The Challenge, launched in 2016, brings together corporate partners from a range of industries with an ambition to spend £1Bn with social enterprise suppliers.
Ian Murphy, managing director of Foodbuy said: “When we decide to buy social, we’re helping to build a better world. That’s why we’re proud to be supporting a number of different social enterprise businesses.
“We use our scale and leverage to embed real, tangible social impact across the supply chain and are well on the way to exceeding our £5m spend target.”
Foodbuy became the first food and drink company to join the initiative in 2019 and now they have reinforced their commitment for a further three years. Foodbuy has spent more than £3.5m with over 20 different social enterprise businesses.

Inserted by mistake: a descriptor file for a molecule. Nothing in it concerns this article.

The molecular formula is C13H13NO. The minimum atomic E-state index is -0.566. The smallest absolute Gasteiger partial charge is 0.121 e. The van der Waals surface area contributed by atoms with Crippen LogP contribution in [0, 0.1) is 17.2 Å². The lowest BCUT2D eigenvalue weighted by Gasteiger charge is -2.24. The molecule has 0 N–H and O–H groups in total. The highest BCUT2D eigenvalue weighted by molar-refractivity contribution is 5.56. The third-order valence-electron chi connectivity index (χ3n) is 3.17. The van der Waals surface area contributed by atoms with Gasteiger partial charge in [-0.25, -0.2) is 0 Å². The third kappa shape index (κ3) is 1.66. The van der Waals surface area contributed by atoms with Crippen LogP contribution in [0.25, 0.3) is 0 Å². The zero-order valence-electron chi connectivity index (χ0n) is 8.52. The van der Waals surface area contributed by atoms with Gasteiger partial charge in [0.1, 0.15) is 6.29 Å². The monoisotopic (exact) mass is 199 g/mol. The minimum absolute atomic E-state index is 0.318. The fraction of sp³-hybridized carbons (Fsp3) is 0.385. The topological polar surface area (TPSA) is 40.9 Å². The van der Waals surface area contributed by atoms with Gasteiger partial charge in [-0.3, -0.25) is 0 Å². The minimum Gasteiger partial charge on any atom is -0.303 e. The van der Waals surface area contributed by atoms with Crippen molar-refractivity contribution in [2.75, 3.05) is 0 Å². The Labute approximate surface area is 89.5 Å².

One of the projects was Change Please, a coffee company who empower the homeless by training them to become baristas. Foodbuy and its clients have helped over 60 people escape homelessness.
Andy Daly, head of corporate partnerships at Social Enterprise UK, added: “In their first year on the Buy Social Corporate Challenge, Foodbuy achieved so much, showing that it really isn’t difficult to find high-quality social enterprise suppliers to serve the corporate market.
“It’s great to see that the ambition is there to take it to the next level, and we hope this also inspires other businesses to become part of the buy social movement.”
During the Covid-19 lockdown period Foodbuy sent care packages to their employees and their families.